The members of CPTPP are interested in carbon pricing, which could be of benefit to the UK. Canada and New Zealand already have carbon markets. Singapore, another member of the partnership, wants to be Asia’s carbon-market trading hub, should one evolve. South Korea, also hoping to join the partnership, has Asia’s biggest carbon market after China. There is speculation the US and China could also be interested in joining the partnership.


UK government intentions are to align new trade agreements with trade policy that supports national ambitions to build back greener and lead the global green industrial revolution. Officially that includes promoting clean growth, reaffirming the UK’s commitment to international standards, increasing trade in goods and services that can help to reduce emissions, while encouraging other countries not to sacrifice their environmental protections to gain a trade advantage. The UK has trade deals with most of the CPTPP members which could ease a path to membership of the partnership.

Countries can cut more emissions for each dollar or euro spent if they work together on carbon pricing, trade deals, agreed energy efficiency standards and green finance. Climate disclosure regimes could help that cooperation. Even if the UK is ultimately rejected as an emissions-trading partner by the EU, other countries may still find it attractive to link with Britain as they seek a low-cost transition underpinned by lots of GDP-enhancing trade.

Should the CPTPP become a club of emissions-trading countries, the EU also may ultimately decide to join as well. The EU’s biggest economy, Germany, was part of a group of countries seeking ambitious global carbon markets immediately after the 2015 Paris climate deal was struck. Many of the other countries that were involved at the time are now members of the CPTPP.


Whether the EU’s carbon market remains separate or not, the bloc’s policies are having an impact globally. The plan for a carbon border adjustment mechanism to protect the EU’s industry from dirtier external competition is seeing other countries become more ambitious in rescuing our climate.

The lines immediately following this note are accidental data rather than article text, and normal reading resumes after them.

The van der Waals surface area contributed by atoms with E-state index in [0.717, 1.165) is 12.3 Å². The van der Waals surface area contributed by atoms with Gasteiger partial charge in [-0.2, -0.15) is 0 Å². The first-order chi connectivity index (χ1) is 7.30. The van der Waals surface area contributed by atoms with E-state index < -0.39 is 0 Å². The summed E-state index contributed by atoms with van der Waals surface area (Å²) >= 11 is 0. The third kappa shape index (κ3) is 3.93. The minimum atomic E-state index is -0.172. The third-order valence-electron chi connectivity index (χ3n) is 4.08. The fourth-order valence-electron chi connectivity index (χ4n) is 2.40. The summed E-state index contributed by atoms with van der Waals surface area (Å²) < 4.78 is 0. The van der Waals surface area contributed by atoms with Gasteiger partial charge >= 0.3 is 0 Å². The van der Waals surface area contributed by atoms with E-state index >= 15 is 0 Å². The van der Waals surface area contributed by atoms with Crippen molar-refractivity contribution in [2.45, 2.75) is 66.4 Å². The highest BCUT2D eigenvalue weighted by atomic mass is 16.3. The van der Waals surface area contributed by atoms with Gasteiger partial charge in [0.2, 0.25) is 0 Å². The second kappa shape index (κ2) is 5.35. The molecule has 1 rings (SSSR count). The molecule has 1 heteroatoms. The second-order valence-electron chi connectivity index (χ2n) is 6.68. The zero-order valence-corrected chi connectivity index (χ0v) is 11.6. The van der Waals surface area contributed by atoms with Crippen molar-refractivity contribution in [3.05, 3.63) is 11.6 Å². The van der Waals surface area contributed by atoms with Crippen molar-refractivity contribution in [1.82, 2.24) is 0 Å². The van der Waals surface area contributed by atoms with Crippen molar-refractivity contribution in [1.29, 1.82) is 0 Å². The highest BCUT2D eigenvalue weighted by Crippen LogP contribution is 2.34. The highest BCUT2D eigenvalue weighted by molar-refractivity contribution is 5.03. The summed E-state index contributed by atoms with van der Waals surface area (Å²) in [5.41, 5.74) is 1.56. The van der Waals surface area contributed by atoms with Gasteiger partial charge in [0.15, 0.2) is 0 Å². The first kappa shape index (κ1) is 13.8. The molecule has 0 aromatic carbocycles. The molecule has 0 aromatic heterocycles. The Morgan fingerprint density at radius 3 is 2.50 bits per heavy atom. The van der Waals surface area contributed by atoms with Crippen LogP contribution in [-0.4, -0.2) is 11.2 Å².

Under the plan, products exported to the EU would be disadvantaged at the border if the climate policy of the originating country is deemed insufficiently ambitious. UK prime minister Boris Johnson is reportedly considering using his G7 presidency to try and forge an alliance on carbon border taxes, adopting the EU’s idea for the UK and potentially other nations. Any action in this direction would make corporations with factories in the EU and UK think twice about increasing production in other countries with less-ambitious climate policy.

The EU’s border mechanism plan is particularly spurring a green shift in China, the US, and more broadly across Asia, the Americas and Africa. “The carbon border adjustment mechanism by the EU is a brilliant tactic,” says Ken Schneider, founder of Grey Epoch Trading, a US firm that handles carbon options trading. “It’s a great weapon on many fronts.” Faced with the real possibility of border carbon adjustments making trade with the EU more expensive, word is that the CPTPP has not ruled out making carbon prices or carbon markets mandatory among its members. That would require a way to determine whether a country’s climate policy is sufficiently ambitious to become a member of a CPTPP—or G7—carbon club without triggering a border adjustment at the door of the huge EU market.

Other options for determining whether a country is ambitious enough to join any international carbon club might include the emissions intensity of its economy—CO2 output per unit of GDP—or the emissions intensity of a country’s power grid, says Ashutosh Shastri of London-based EnerStrat Consulting. “All future trade deals will have an underpinning of climate protection. That’s the only way these deals can be sold, given domestic politics,” says Shastri.

Still, setting up carbon markets for industries such as offices and buildings may not work. The risk is that it may lead to fuel switching from coal to natural gas instead of cutting energy demand, says Susanne Dyrbøl, from Rockwool Group, a Danish manufacturer of building insulation material operating in 22 countries. “The people living in fuel poverty will be the ones being hardest hit by carbon pricing.”

Joined-up energy efficiency policies will be a better way than carbon trading to get the dramatic reductions in emissions from buildings that are required in the next ten years and beyond, Dyrbøl says. Direct industry-based measures could become another element of a carbon club such as the CPTPP or G7, alongside environment and social governance rules, green finance measures and climate disclosure standards.


The timing of when a global carbon market could form is potentially coming into focus. The UK and Canada both want to start making climate risk disclosure mandatory by 2023, which could potentially underpin a market forming about 2024. That would also be the first year after the pilot phase of a carbon offsetting trading programme for the aviation industry and gives the US and China a chance to finalise their climate plans.

The world needs to cut emissions by about three billion tons a year through 2030 to stay within reach of hitting the Paris accord’s target for stopping global climate temperatures from rising more than 1.5C above pre-industrial levels. “What the private sector needs is really this clear signal and commitment from governments,” Rockwool’s Dyrbøl says.

TEXT Mathew Carr